Before that happens, state officials in California are testing the calculator out for the federal government. That’s because the state has a couple of executive orders of its own that ask its agencies to keep the environment in mind when considering where to put new public buildings.
“We had a relationship with the state already, and thought that because of the executive order as well as legislation on the books in California, that made it a great opportunity for us to test some of the things … in the calculator,” said Kevin Nelson of the EPA’s Smart Growth Office.
So Nelson and other federal government representatives came to Northern California for a couple of days in December to train state employees on a test version of the calculator. Though the federal agencies have heard inquiries from a few other states interested in trying out the tool, California is the first to use it.
Washington and Oregon might also work as calculator beta testers, according to John Thomas of the EPA’s Office of Sustainable Communities. They might not have government building-specific environmental mandates quite like California’s, but they do have policies in place that he said demonstrate a desire to reduce the footprint of state operations.
When put into practice, the concept that Suzanne Hague calls “location efficiency” tends to favor urban cores. According to Hague, the senior advisor for community development and planning at California’s Strategic Growth Council, if an office is located downtown, it’s also probably within walking distance of multiple existing public transit options like buses, trains and light rail. It might be easier to walk or bike to, and it might be closer to where its employees live. All of that lends itself to shorter, less carbon-intensive commutes.
Some locations have another advantage: proximity to the kind of workforce the agency wants to attract.
“The millennial generation that is coming up in the workforce is demanding more and more to live work and play in [urban areas],” she said.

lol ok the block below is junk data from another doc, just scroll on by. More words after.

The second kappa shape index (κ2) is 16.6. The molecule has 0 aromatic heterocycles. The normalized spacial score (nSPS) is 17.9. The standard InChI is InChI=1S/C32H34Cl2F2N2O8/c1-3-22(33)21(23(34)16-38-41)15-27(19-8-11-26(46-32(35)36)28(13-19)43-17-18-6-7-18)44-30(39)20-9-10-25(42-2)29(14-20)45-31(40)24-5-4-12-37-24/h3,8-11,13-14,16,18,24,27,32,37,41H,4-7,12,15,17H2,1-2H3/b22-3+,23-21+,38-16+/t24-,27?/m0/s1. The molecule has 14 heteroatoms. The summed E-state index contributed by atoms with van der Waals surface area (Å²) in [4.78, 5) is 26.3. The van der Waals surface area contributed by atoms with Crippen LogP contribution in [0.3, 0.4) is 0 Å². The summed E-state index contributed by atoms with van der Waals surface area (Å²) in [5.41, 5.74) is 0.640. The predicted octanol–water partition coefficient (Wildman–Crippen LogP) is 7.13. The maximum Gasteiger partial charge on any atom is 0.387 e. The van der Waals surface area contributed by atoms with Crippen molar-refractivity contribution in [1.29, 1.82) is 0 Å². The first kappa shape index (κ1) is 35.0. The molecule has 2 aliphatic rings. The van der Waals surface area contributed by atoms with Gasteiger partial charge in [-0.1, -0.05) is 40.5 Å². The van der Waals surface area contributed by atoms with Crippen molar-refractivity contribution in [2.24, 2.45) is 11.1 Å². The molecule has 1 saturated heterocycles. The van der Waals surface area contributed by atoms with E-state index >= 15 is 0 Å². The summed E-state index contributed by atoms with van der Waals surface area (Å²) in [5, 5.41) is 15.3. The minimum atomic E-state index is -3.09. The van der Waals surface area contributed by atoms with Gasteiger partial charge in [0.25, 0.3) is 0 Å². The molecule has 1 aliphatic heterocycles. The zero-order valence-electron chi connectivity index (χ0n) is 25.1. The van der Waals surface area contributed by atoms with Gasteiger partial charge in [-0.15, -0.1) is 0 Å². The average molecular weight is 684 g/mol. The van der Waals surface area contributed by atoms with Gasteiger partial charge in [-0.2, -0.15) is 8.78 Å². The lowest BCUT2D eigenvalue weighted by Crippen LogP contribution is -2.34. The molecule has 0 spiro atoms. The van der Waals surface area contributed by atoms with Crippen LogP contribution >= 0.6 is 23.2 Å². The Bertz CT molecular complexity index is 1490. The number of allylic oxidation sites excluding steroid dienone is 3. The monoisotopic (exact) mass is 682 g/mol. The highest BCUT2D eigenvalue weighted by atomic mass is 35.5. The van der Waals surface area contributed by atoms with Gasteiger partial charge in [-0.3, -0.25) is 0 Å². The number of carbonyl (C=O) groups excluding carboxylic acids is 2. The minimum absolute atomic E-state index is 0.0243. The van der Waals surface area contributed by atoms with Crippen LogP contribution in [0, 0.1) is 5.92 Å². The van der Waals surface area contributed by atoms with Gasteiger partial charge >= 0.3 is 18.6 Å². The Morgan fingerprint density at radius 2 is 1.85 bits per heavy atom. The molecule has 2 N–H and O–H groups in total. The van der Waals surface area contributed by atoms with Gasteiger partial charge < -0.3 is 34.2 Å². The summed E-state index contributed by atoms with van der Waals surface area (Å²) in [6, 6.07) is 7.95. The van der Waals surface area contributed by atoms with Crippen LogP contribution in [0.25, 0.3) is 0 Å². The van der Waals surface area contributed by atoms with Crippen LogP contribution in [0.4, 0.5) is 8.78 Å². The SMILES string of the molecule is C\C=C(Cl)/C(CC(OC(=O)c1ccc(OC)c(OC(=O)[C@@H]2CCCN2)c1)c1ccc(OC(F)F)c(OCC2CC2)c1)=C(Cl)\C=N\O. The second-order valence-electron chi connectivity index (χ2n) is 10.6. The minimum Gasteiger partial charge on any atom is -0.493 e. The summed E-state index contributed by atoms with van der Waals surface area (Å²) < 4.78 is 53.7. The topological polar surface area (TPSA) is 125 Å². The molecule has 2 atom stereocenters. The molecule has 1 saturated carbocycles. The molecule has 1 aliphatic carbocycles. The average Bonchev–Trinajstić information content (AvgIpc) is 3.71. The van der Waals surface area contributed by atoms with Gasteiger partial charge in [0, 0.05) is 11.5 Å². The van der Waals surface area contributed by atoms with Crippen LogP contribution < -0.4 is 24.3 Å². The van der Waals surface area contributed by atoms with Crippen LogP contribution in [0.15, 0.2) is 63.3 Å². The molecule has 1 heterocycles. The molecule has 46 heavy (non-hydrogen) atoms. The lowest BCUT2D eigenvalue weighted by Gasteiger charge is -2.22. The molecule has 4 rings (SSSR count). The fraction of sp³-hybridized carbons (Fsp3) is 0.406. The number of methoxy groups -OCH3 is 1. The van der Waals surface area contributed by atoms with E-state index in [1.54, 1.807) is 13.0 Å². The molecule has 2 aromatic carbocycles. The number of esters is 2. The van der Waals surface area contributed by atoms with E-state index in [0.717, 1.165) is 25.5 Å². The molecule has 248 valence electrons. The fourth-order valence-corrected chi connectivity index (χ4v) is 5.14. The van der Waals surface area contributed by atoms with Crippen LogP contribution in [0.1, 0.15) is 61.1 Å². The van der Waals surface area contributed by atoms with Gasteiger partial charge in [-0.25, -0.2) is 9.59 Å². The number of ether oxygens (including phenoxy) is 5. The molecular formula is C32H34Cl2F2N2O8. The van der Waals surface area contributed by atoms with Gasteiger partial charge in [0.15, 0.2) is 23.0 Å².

Given enough time, that can end up benefiting the owner of the building. If the building’s location helps its tenants pull in a talented workforce that improves its operations, Hague said that might ultimately show up on the owner’s balance sheet.
That’s not to say that downtown is always the best place to open up a new office, Hague said. Siting choices necessarily involve a lot of considerations, from the price tag to the parking availability.
When it comes to government buildings, there’s also the consideration of who the building is serving. A Department of Motor Vehicles branch, for example, might not work in a crowded area like a city’s downtown.
“Obviously people are going to be driving there and they’re going to have a gigantic parking lot, and they’re going to need to do test driving; obviously a downtown location might not be compatible with that,” Hague said. “But we’re still saying that there are better and worse places.”
In the future, the smart location calculator and other applications that focus on the concept of location efficiency might be used for much more than just the siting of government buildings. The federal agencies and California are just focusing on that purpose because of executive orders and because California, as Hague put it, has a tendency to lead by example on environmental issues. In the past, the state has adopted energy efficiency standards that were the strictest in the nation — standards that wound up influencing the rest of the country.
When developing the smart location calculator, Kroeger said the GSA and EPA specifically worked to make the tool useful for decision-makers regardless of whether they work for the public or private sector.
“The model was intended to be useful without knowing anything about the workplace itself,” she said.
So the government might be the first step. Those pushing the concept of location efficiency forward hope that it will find its way into private industry as well.
“If we’re going to ask other communities to grow more sustainably, and in a more low-carbon way," Hague said, "we need to show them how it’s done."